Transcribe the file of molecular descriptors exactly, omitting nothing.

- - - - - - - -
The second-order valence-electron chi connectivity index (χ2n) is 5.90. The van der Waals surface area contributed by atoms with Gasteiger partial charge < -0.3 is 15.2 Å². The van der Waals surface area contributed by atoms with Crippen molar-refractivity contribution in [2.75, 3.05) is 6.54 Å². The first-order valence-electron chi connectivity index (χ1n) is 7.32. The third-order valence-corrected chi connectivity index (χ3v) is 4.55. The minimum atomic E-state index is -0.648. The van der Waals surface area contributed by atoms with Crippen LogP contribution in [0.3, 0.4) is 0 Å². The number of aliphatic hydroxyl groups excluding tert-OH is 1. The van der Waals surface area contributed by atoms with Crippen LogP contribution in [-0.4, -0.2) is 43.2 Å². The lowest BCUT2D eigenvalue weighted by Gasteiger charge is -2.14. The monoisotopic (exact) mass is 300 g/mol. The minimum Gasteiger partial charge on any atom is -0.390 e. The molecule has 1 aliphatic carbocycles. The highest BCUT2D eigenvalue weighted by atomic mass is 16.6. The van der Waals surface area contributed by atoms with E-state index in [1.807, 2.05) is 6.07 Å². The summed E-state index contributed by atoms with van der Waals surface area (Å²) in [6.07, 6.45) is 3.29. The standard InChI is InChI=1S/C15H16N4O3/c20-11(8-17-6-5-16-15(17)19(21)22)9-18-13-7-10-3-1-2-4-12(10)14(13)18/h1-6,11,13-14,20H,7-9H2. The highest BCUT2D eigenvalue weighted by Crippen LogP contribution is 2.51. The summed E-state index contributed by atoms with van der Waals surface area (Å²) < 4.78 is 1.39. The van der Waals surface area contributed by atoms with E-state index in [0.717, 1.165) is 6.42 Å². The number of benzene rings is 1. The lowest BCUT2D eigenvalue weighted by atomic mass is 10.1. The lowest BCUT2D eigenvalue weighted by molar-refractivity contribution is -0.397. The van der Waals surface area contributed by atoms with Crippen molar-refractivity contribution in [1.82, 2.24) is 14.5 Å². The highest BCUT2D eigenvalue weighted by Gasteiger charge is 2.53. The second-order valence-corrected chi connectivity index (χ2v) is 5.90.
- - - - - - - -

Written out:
The second-order valence-electron chi connectivity index (χ2n) is 5.90. The van der Waals surface area contributed by atoms with Gasteiger partial charge < -0.3 is 15.2 Å². The van der Waals surface area contributed by atoms with Crippen molar-refractivity contribution in [2.75, 3.05) is 6.54 Å². The first-order valence-electron chi connectivity index (χ1n) is 7.32. The third-order valence-corrected chi connectivity index (χ3v) is 4.55. The minimum atomic E-state index is -0.648. The van der Waals surface area contributed by atoms with Crippen LogP contribution in [0.3, 0.4) is 0 Å². The number of aliphatic hydroxyl groups excluding tert-OH is 1. The van der Waals surface area contributed by atoms with Crippen LogP contribution in [-0.4, -0.2) is 43.2 Å². The lowest BCUT2D eigenvalue weighted by Gasteiger charge is -2.14. The monoisotopic (exact) mass is 300 g/mol. The minimum Gasteiger partial charge on any atom is -0.390 e. The molecule has 1 aliphatic carbocycles. The highest BCUT2D eigenvalue weighted by atomic mass is 16.6. The van der Waals surface area contributed by atoms with E-state index in [1.807, 2.05) is 6.07 Å². The summed E-state index contributed by atoms with van der Waals surface area (Å²) in [6.07, 6.45) is 3.29. The standard InChI is InChI=1S/C15H16N4O3/c20-11(8-17-6-5-16-15(17)19(21)22)9-18-13-7-10-3-1-2-4-12(10)14(13)18/h1-6,11,13-14,20H,7-9H2. The highest BCUT2D eigenvalue weighted by Crippen LogP contribution is 2.51. The summed E-state index contributed by atoms with van der Waals surface area (Å²) < 4.78 is 1.39. The van der Waals surface area contributed by atoms with E-state index in [0.717, 1.165) is 6.42 Å². The number of benzene rings is 1. The lowest BCUT2D eigenvalue weighted by atomic mass is 10.1. The lowest BCUT2D eigenvalue weighted by molar-refractivity contribution is -0.397. The van der Waals surface area contributed by atoms with Crippen molar-refractivity contribution in [1.82, 2.24) is 14.5 Å². The highest BCUT2D eigenvalue weighted by Gasteiger charge is 2.53. The second-order valence-corrected chi connectivity index (χ2v) is 5.90.